Transferability in Qualitative Research

We can define transferability in qualitative research as the degree to which the results of a research can apply or transfer beyond the bounds of the project. Transferability implies that results of the research study can be applicable to similar situations or individuals.

The knowledge which was obtained in context will be relevant in another and investigators who carry out research in another context will be able to utilize certain concepts which were initially developed. It is comparable to generalisability.

Lincoln and Guba say that “as the naturalist can’t specify the external validity of an enquiry, she can only give a tick description essential to enable someone interested in making transfer to reach a conclusion about whether a transfer can be contemplated as a possibility”.

Transferability in research is utilized by the readers of study. Even though generalizability typically is applicable only to certain forms of quantitative methods, transferability can apply in varying degrees to many types of research. Unlike generalizability, transferability doesn’t involve broad claims, but invites readers of research to make associations between elements of research and their own experience. For example, lecturers at a school may selectively apply to their own classes results from a research indicating that heuristic writing exercises aid students at the university level.

It is crucial that adequate thick description of the phenomenon under study is given to allow audience to have a proper understanding of it, thus enabling them to compare the instances of the phenomenon explained in the research document with those that they have seen emerge in their situations.

Transferability in Qualitative Research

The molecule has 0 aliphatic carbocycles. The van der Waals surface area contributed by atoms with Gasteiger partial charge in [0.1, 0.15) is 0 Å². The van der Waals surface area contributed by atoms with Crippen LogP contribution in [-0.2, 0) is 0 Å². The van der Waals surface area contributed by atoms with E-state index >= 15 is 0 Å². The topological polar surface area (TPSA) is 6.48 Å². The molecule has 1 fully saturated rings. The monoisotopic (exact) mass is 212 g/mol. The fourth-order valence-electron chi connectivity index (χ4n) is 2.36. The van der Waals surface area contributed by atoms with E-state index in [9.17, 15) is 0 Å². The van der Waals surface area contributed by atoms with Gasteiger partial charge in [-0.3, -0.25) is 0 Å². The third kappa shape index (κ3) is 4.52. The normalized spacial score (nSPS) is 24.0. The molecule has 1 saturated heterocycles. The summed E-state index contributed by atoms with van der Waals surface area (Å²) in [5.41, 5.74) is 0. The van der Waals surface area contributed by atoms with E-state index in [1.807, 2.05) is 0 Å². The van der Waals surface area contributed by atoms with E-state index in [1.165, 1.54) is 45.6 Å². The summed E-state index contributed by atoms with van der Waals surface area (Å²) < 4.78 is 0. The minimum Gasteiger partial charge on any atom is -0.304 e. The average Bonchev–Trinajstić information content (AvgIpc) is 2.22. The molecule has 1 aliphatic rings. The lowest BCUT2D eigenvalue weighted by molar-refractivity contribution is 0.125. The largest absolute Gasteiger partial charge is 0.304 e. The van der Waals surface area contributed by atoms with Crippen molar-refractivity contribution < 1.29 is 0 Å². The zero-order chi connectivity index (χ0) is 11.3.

Figure 1 – Definition of Transferability

The researcher’s must express to the audience the boundaries of the study. This additional information should be considered before any efforts at transference are made. Thus information on the following points needs to be provided at the beginning:

  • how many organisations are participating in the research and where they are located;
  • any constraints in the type of individuals who provided information;
  • the volume of individuals active in the fieldwork;
  • the data collection techniques which were utilized;
  • the number and length of the data collection sessions;
  • the period of time over which the data was accumulated.

Read Also: Confirmability in Qualitative Research

It isn’t difficult for research workers to develop a preoccupation with transferability. In the end, the results of a qualitative research must be understood within the context of the specific characteristics of the business or organisations and, perhaps, physical location where the fieldwork was performed. To be able to evaluate the extent to which findings could be true of people in other settings, similar projects using the same techniques but carried out in different conditions could well be of great value.

Even if distinct investigations provide results which aren’t completely in line with each other, this doesn’t, of course, mean that one or more is untrustworthy. It may be that they merely mirror multiple realities, and, if an appreciation can be gained of the reasons behind the variations, this understanding may prove as helpful to the reader as the results actually noted.

Read Also: Trustworthiness in Research

Limitations of Transferability in Qualitative Research

Understanding research outcomes can help us realize why and how something occurs. However, many experts think that such understanding is tough to achieve with regards to human behaviors which they contend are extremely difficult to understand and often impossible to predict. As the results of a qualitative study are specific to a small number of environments and people, it is extremely hard to show that the conclusions and findings can be applied to other situations and populations.

Transferability in research considers the fact that there aren’t any absolute solutions to provided situations; rather, every person should determine their very own best practices. Transferring the results of research done by others might help us develop and alter these practices. But, it is crucial for audience of research to bear in mind that results cannot always be transferred; a result which happens in one situation is not going to necessarily occur in an identical situation. For that reason, it is advisable to consider variations between situations and customize the research process appropriately.

Despite the fact that transferability in qualitative research appears to be an obvious, natural, and crucial way of utilizing research results and findings, it is not regarded as a valid research approach in some academic groups.

Read Also: Credibility in Research

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